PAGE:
Side Effects and Risks of Mirena

An intrauterine device (IUD) seems like the perfect solution for the busy woman who doesn’t have time or inclination to take an oral contraception everyday. Mirena is a t-shaped IUD placed within the uterus by a healthcare provider to prevent pregnancy for up to five years, according to the manufacturer Bayer HealthCare Pharmaceuticals. Mirena consists of two arms a stem, a reservoir for levonorgestrel hormone, and thin threads for monthly self-checks. But how does Mirena work and what are the associated risks?

The Mirena IUD releases small amounts of a hormone called levonorgestrel into the uterus. Mirena works by inhibiting sperm from reaching and fertilizing the egg, thinning the uterine lining, and thickening cervical mucus to prevent sperm from entering the uterus. Mirena is also reversible meaning it can be removed if women want to try to get pregnant right away.

There are a number of side effects and risks associated with Mirena including ovarian cysts, irregular bleeding and spotting, pelvic inflammatory disease, and more. Many women have cited issues with Mirena, filing lawsuits against Bayer. The most common complaints are device migration, ectopic pregnancy, uterine perforation, and pelvic inflammatory disease. With device migration and uterine perforation, surgery is typically needed not only to remove the device but also to repair damage done to the organs. Ectopic pregnancies, while rare, have very serious health consequences for both the mother and child.

Is the convenience of not taking a pill everyday worth the potential risks? In my personal opinion, no it is not. Although IUDs are very effective in preventing pregnancy when used correctly, the risks of device migration and uterine perforation among other dangerous side effects far outweigh the benefits of convenience. Women have a number of other options when it comes to birth control, including shots, the pill, and patches to name a few.

According to, the most common complaint in the lawsuits involves uterine perforation and device migration; however, pseudotumor cerebri (PTC) and idiopathic intracranial hypertension (IIH) have been cited as two side effects that have to do with a dangerous buildup of fluid around the brain, causing blurred vision among other issues.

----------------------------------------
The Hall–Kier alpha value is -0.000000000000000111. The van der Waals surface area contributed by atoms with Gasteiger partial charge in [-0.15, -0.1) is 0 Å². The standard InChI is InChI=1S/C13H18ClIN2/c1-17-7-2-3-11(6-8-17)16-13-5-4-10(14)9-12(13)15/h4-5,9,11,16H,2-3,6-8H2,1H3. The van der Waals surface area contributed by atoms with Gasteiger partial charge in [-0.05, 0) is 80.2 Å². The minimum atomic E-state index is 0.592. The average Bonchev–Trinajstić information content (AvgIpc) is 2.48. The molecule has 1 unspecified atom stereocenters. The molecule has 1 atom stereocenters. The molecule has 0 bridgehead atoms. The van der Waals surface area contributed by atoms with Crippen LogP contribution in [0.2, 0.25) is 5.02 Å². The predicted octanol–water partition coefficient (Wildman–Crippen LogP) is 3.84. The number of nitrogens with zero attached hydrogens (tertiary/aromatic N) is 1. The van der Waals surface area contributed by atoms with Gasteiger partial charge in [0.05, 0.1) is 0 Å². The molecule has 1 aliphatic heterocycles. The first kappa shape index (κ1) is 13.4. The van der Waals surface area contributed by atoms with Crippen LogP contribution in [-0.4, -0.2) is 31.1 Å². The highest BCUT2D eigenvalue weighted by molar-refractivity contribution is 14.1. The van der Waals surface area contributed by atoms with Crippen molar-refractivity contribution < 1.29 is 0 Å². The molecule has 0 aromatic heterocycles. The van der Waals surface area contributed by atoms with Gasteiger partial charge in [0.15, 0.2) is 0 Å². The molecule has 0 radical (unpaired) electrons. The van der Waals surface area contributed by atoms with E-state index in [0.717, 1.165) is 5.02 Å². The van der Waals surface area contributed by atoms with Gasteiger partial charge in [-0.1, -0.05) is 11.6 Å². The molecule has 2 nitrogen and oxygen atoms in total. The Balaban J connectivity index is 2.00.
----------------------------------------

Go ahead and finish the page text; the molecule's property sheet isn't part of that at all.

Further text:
In one case, a woman from New Jersey, Brittany Collins, filed a lawsuit against Bayer for PTC. After receiving the Mirena IUD in 2011, Collins shortly began to experience a number of side effects, including “severe headaches, blurred vision, ringing in the ears, dizziness, nausea, and pain in her neck and shoulders.” Collins was then diagnosed with PTC almost three years later, which means the plaintiff has had three lumbar punctures to relieve the buildup of pressure on her brain and optic nerve.

Plaintiffs argue that Bayer engaged in deceptive marketing by concealing information and backing a defective product without warning consumers of the potentially dangerous side effects. According to Spiros Law, P.C., the law firm has included Mirena as part of a mass tort lawsuit against Bayer.

Dangerous Pharmaceuticals: The Concerns Around Zofran

The pharmaceutical industry is a vital part of the medical community. The companies that innovate and manufacture solutions do their part by helping doctors address the health concerns of their patients. In an ideal world, pharmaceutical companies are able to contribute foolproof solutions that help advance the overall well-being of a particular population. Unfortunately, there are times when pharmaceutical solutions prove to be defective and even dangerous long after they have been approved and introduced to the public. In fact, the website of the Houston personal injury lawyers with Williams Kherkher points out that these dangerous pharmaceuticals make up most of the product liability cases filed in America.

One pharmaceutical product in the midst of public scrutiny is the anti-nausea drug called Zofran. Also known by its generic name Ondansetron, the drug had been originally approved by the Food and Drug Administration (FDA) for use of cancer patients undergoing chemotherapy and radiation therapy in 1999. Zofran is meant to alleviate the side effects caused by such procedures. Because it has been proven to be quite effective, physicians began to prescribe the drug to pregnant women suffering from morning sickness for off-label use. This, in turn, has led to plenty of concerns regarding the safety of Zofran and its possible effects on a pregnant woman’s unborn child.

Williams Kherkher notes on its website that there is sufficient evidence to support claims that there is a significant link between the use of Zofran during pregnancy and the occurrence of birth defects in infants. A study conducted through the Motherisk program by the Hospital for Sick Children in Toronto, Canada provided a comprehensive assessment of Zofran and its effects on pregnant women. The study concludes that the concerns regarding risks of birth defects have merit, and that extreme caution should be taken when considering Zofran to treat morning sickness. The FDA’s 2013 statement mirrors this conclusion, warning the public about the issues linked with the drug.